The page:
Day 36: The BODIES Exhibit is Hardly BTS

Amygdalae Galore! Hymen Extravaganza! Medulla Oblongata Mania! Welcome to Bodies, a breathtaking display of the human anatomy that fits right in with P.T. Barnum’s carnivalesque spectacles (though its agenda is considerably more sober.) A couple of friends have raved about this exhibit at the South Street Seaport so I was pretty excited about going with A.H. – whose idea it was to check out Bodies – and deciding whether the scientific feast of the flesh was worth giving up sex for.

The exhibit is set up so that one starts at skeletal system, and more layers  (muscular, nervous, circulatory, digestive, respiratory, urinary and reproductive systems; as well as fetal development and the treated body) are added in successive rooms. Containing about twenty bodies in total, each exhibition uses real human bodies that have been preserved permanently by a process called “polymer preservation” so that they will not decay. From what A.H. and I could tell, the exhibitor did more than a decent job of preserving the specimens, who are sure to land more modeling gigs if cosmetic labels wanted to get real with their “Beauty is only skin deep” campaigns. A.H. and I noticed that the bodies were posed in Olympian-athletic stances and had facial features that looked rather Asian. (I would find out later the horrifying backstory to this.)

This might seem a bit naïve, but A.H. and I have always thought that a man’s two balls were physically connnected to each other. But there it was, each testicle hangingly forlornly from a cord, one on each side of a javelin-throwing model’s member. Alas, a man’s testicle is not his brother’s keeper. I have since found out that the cord-like structure is called the spermatic cord and is formed by the vas deferens and surrounding tissue that run from the abdomen down to each testicle. You learn something new every day, what can I say.

Also, the Bodies exhibit pulls no punches with its pro-health, anti-smoking agenda. One part of the exhibit is a display of smoking and its health risks, such as blackened lungs and emphysema. Smokers are encouraged to kick the habit right there, by dropping their cigarettes, lighters and other tobacco products into a large clear locked box. There were probably 400 packs of cigarettes, dozens of lighters and packs of matches in that box.

While I can say that the Bodies exhibit is very interesting and fascinating – particularly the intricate networks of blood vessels in the circulatory system as well as the awe-inspiring display of the human embryo and fetus in various stages of development – I’m not sure about Bodies being BTS. I wasn’t too savvy about the technical terms to fully appreciate what it was about. More than that, getting this “intimate” with the workings of the human body actually makes me want not to have sex for a few days, and I’m sure Derek Shepard’s with me on this.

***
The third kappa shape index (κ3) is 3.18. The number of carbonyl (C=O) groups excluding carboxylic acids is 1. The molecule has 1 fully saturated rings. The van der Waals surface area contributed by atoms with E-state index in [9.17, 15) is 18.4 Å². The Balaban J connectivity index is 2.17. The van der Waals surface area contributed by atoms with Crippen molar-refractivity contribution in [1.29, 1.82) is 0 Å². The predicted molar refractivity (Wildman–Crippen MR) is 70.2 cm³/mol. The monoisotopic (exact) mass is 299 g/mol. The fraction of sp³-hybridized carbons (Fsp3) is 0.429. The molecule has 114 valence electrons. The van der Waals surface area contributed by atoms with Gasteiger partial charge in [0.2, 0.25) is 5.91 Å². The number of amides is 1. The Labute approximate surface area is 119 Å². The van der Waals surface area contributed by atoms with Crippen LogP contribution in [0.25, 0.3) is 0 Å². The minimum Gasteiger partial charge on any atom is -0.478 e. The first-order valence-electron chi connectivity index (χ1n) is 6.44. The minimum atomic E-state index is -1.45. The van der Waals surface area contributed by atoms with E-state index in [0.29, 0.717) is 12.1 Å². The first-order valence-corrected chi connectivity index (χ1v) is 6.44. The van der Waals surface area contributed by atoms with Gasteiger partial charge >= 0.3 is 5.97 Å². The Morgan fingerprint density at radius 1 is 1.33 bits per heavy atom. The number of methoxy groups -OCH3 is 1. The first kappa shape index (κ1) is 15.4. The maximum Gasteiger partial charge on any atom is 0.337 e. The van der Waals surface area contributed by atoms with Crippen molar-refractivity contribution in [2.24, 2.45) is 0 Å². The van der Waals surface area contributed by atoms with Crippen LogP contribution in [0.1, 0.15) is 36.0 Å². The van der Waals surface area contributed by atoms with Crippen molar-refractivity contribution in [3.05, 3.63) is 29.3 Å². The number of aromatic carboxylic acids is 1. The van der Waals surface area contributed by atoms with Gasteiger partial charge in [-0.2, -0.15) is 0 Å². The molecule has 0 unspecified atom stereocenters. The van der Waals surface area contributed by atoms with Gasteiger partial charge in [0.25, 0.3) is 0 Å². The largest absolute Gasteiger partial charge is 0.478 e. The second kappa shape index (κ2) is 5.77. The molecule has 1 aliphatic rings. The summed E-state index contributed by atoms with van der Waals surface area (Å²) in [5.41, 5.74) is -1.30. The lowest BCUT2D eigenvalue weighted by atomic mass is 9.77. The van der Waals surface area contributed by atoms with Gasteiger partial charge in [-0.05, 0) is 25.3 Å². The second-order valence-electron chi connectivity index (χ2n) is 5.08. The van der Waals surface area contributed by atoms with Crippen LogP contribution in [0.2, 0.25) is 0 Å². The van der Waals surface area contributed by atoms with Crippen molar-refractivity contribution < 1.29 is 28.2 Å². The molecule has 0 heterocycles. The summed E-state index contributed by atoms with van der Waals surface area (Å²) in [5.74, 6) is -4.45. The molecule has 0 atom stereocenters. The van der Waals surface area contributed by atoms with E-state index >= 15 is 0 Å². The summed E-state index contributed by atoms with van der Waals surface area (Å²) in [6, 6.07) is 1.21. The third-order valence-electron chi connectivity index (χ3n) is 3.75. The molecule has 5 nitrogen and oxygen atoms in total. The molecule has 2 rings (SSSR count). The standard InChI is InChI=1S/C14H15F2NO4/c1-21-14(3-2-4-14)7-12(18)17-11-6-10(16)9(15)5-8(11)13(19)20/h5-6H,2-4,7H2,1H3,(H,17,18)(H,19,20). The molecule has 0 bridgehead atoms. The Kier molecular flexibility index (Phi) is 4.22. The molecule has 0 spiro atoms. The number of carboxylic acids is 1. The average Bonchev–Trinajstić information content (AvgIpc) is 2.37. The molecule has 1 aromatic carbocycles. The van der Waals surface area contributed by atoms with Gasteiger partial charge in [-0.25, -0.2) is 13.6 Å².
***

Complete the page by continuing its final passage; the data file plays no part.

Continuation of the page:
If the display itself is intriguing, wait till you hear the story of how they got the bodies for the exhibit – a backstory that plays like a sick, all-too-true remake of “Invasion of the (Oriental) Body Snatchers”. In 2006, reporting from Dalian, China for the New York Times, David Barboza described “a ghastly new underground mini-industry” with “little government oversight, an abundance of cheap medical school labor and easy access to cadavers and organs.” Two months ago, the exhibition company behind Bodies posted this bone-chilling disclaimer on its website: “This exhibit displays human remains of Chinese citizens or residents which were originally received by the Chinese Bureau of Police. The Chinese Bureau of Police may receive bodies from Chinese prisons. Premier cannot independently verify that the human remains you are viewing are not those of persons who were incarcerated in Chinese prisons.” And just so you don’t miss the irony, the “History of the Human Anatomy” timeline on the same website nonchalantly announces, “1832: As the interest in anatomy grows, England passes the Anatomy Act to offer an adequate and legitimate supply of bodies and prevent body-snatching, grave-robbing, and murdering as means of providing anatomists with cadavers.” It’s the kind of remorseless coup de grace that would make even Hannibal Lecter squirm. 

When you think about it, it’s the same wisdom – or lack thereof – informing exhibits on human anatomy like Bodies and gay hookup sites. Nobody is what they appear to be if you bother reading the fine print. 

2 Responses to “Day 36: The BODIES Exhibit is Hardly BTS”

  1. Your comment about the exhibit making you NOT want to have sex reminded me of a Hebrew myth: Adam’s second wife (after Lilith) was made before his eyes. The skeleton, the blood, the guts, and everything. Adam (the prick) was disgusted and wouldn’t touch her. She fled the Garden and disappeared for all time…

    Or in more modern terms – I’d say most people who work in stockyards are probably vegetarian.


  2. JP how many wives did God make for Adam? I was only aware of Eve… What
    Hebrew writing are you referring to?

    I digress…

    Glad to see there is no end to the depths of depravity we will sink to in importation of things from China for our amusement… What’s next, Chinese gladiators that kill each other for our amusement?

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